Circumstances played into American hands when France failed to suppress a slave rebellion in Haiti. One hundred thousand slaves, inspired by the French Revolution, had revolted, destroying 1,200 coffee and 200 sugar plantations. In 1800, France sent troops to crush the insurrection and re-conquer Haiti, but they met a determined resistance led by a former slave named Toussaint Louverture. Then, French forces were wiped out by mosquitoes carrying yellow fever. "Damn sugar, damn coffee, damn colonies," Napoleon, the French leader, exclaimed. Without Haiti, Napoleon had little interest in keeping Louisiana.

France offered to sell not just New Orleans but all of Louisiana Province. The American negotiators agreed on a price of $15 million, or about 4 cents an acre. In a single stroke, Jefferson doubled the size of the country.

Monroe DoctrineJames Monroe 1823In the wars of the European powers in matters relating to themselves we have never taken any part, nor does it comport with our policy so to do. It is only when our rights are invaded or seriously menaced that we resent injuries or make preparation for our defense. With the movements in this hemisphere we are of necessity more immediately connected, and by causes which must be obvious to all enlightened and impartial observers. The political system of the allied powers is essentially different in this respect from that of America.... We owe it, therefore, to candor and to the amicable relations existing between the United States and those powers to declare that we should consider any attempt on their part to extend their system to any portion of this hemisphere as dangerous to our peace and safety. Manifest DestinyJohn OSullivan1845The far-reaching, the boundless future will be the era of American greatness. In its magnificent domain of space and time, the nation of many nations is destined to manifest to mankind the excellence of divine principles; to establish on earth the noblest temple ever dedicated to the worship of the Most High -- the Sacred and the True. Its floor shall be a hemisphere -- its roof the firmament of the star-studded heavens, and its congregation an Union of many Republics, comprising hundreds of happy millions, calling, owning no man master, but governed by God's natural and moral law of equality, the law of brotherhood -- of "peace and good will amongst men.". . .

Yes, we are the nation of progress, of individual freedom, of universal enfranchisement. Equality of rights is the cynosure of our union of States, the grand exemplar of the correlative equality of individuals; and while truth sheds its effulgence, we cannot retrograde, without dissolving the one and subverting the other. We must onward to the fulfilment of our mission -- to the entire development of the principle of our organization -- freedom of conscience, freedom of person, freedom of trade and business pursuits, universality of freedom and equality. This is our high destiny, and in nature's eternal, inevitable decree of cause and effect we must accomplish it. All this will be our future history, to establish on earth the moral dignity and salvation of man -- the immutable truth and beneficence of God. For this blessed mission to the nations of the world, which are shut out from the life-giving light of truth, has America been chosen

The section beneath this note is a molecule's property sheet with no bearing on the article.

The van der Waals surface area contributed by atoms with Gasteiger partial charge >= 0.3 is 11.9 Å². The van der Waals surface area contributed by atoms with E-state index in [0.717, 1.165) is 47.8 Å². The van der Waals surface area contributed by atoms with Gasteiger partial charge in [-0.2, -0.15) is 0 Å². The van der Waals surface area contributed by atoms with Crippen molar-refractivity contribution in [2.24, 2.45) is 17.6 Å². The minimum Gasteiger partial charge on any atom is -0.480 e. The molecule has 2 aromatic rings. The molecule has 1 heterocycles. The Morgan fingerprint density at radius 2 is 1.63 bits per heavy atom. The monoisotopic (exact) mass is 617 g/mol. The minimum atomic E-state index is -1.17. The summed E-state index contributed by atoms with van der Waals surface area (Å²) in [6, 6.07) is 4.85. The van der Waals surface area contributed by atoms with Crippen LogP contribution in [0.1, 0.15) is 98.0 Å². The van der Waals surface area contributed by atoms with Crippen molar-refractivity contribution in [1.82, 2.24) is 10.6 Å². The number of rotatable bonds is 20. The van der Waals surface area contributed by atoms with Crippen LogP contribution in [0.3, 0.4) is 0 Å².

The Platt Amendment1901III. That the government of Cuba consents that the United States may exercise the right to intervene for the preservation of Cuban independence, the maintenance of a government adequate for the protection of life, property, and individual liberty, and for discharging the obligations with respect to Cuba imposed by the treaty of Paris on the United States, now to be assumed and undertaken by the government of Cuba.

VII. That to enable the United States to maintain the independence of Cuba, and to protect the people thereof, as well as for its own defense, the government of Cuba will sell or lease to the United States lands necessary for coaling or naval stations at certain specified points to be agreed upon with the President of the United States.War MessageWoodrow Wilson1917We are now about to accept gage of battle with this natural foe to liberty and shall, if necessary, spend the whole force of the nation to check and nullify its pretensions and its power. We are glad, now that we see the facts with no veil of false pretense about them, to fight thus for the ultimate peace of the world and for the liberation of its peoples, the German peoples included: for the rights of nations great and small and the privilege of men everywhere to choose their way of life and of obedience. The world must be made safe for democracy. Its peace must be planted upon the tested foundations of political liberty. We have no selfish ends to serve. We desire no conquest, no dominion. We seek no indemnities for ourselves, no material compensation for the sacrifices we shall freely make. We are but one of the champions of the rights of mankind. We shall be satisfied when those rights have been made as secure as the faith and the freedom of nations can make them.Pearl Harbor SpeechFranklin Roosevelt1941Yesterday, Dec. 7, 1941 - a date which will live in infamy - the United States of America was suddenly and deliberately attacked by naval and air forces of the Empire of Japan

The United States was at peace with that nation and, at the solicitation of Japan, was still in conversation with the government and its emperor looking toward the maintenance of peace in the Pacific.